This is where the element of Language becomes a cornerstone of a school's culture, a vehicle for reflecting how the other elements of culture align, or are integrated, to communicate a desired culture for teaching and learning. Because this element can be broadly applied across all other elements, it's important to note when a conversation has shifted, or might need to shift, toward this idea of Language and its purpose as an element of a school's culture.


Arts and Literature is the reflection of all other elements of culture, with a focus on reflection, expression, and interpretation of how other elements of culture are perceived by a group of population.

The 'arts and literature' element in a self-directed schooling environment would find its students provided with opportunities to explore a variety of art and literature with the only guidance being that students find examples of art and literature that interest them. From that interest, discussions can be cultivated to promote student expression of thoughts and ideas. In this way, art and literature are vehicles for students to reflect on all other elements of culture. Additionally, whether students create art and literature would then be an option for students to explore as an interest with support from teachers and parents who would collaborate with the student based on their particular interests and needs.

Compare that to the 'arts and literature' element in a school which might find its students explicitly taught how to reflect, express, and interpret designated art or literature as part of a scheduled curriculum with an instructor would introduce works of art, or assign a literary work, and prompt discussion about the artist’s intended interpretations or the author’s intended themes and character development. Assignments and assessments would measure a student’s capacity to view or read a work of art and provide a structured response according to a grading rubric.

How a school talks about and applies this element of Art and Literature may or may not align with the other elements of culture reflected by a particular school. What's important to note about this element is how, by exploring this element with intention and purpose, a school gains a greater understanding of how individual students are developing their perspective toward philosophy, preference for governance styles, and structural relationships - i.e., exploring culture as it's developing. This can serve as a proactive means for assessing the development of all other elements of culture in a school, reflecting various perspectives toward a school's norms, language, relationships, resources, government, and philosophy.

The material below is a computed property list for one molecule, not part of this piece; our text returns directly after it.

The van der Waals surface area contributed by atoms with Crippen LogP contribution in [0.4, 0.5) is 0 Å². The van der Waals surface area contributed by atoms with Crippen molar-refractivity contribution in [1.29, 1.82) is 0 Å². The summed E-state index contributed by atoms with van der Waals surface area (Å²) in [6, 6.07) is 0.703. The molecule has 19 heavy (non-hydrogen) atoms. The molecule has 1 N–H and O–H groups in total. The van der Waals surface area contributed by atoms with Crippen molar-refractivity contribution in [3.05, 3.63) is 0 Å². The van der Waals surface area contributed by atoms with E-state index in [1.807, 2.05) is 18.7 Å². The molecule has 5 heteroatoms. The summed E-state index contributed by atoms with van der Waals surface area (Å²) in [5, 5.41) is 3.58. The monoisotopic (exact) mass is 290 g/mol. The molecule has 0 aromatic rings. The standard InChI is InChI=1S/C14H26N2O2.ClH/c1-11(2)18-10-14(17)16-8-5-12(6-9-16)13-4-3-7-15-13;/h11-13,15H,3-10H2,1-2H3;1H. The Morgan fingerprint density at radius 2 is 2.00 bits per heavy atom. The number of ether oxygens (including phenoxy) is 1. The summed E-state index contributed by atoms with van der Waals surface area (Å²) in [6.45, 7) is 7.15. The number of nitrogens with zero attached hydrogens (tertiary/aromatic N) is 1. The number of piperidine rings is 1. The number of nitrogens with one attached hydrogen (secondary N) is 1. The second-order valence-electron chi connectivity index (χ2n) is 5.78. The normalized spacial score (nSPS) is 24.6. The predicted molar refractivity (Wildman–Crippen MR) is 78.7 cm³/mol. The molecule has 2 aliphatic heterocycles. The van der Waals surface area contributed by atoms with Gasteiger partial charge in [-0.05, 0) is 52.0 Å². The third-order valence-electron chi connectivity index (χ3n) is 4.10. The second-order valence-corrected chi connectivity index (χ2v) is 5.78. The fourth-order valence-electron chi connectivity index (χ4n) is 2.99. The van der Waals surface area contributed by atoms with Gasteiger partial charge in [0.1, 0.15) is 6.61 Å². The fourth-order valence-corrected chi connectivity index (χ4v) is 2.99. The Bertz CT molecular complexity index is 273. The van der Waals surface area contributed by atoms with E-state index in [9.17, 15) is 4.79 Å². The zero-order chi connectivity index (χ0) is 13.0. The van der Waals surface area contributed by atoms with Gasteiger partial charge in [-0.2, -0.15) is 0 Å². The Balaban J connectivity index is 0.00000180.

A Note about Culture and Values

When discussing elements of culture, it is common to want to talk about "Values", but be mindful that this word means different things to different people for a variety of different reasons. For this reason, I will explore this idea of "Values" as the next layer of my model for exploring who we are and how we learn. The layer has six Values: Respect, Responsibility, Fairness, Trust, Community, and Integrity. What's important to recognize about these two layers of culture and values is that, although there are ways in which they overlap, they are still distinct layers with distinct purposes for understanding who we are and how we learn - individually, socially, and societally.

Greg Mullen

March 21, 2022




To speak with me more about this particular model, or the ideas in my book Creating a Self-Directed learning Environment: Standards-Based and Social-Emotional Learning (Corwin, 2019), you can book a brief consultation to go over ideas and ask questions directly.

You might also find interest in setting up an SDS Coaching Program designed to help teachers reflect on their practices in ways that shift from traditional behaviorist practices to a more "self-directed" learning environment for staff and students.

Be sure to check out the #SelfDirectedLearner Hoodie on my Shop page! Quantities and sizes do run low at times so feel free to reach out with specific inquiries. Thank you for your support!

168 views0 comments
bottom of page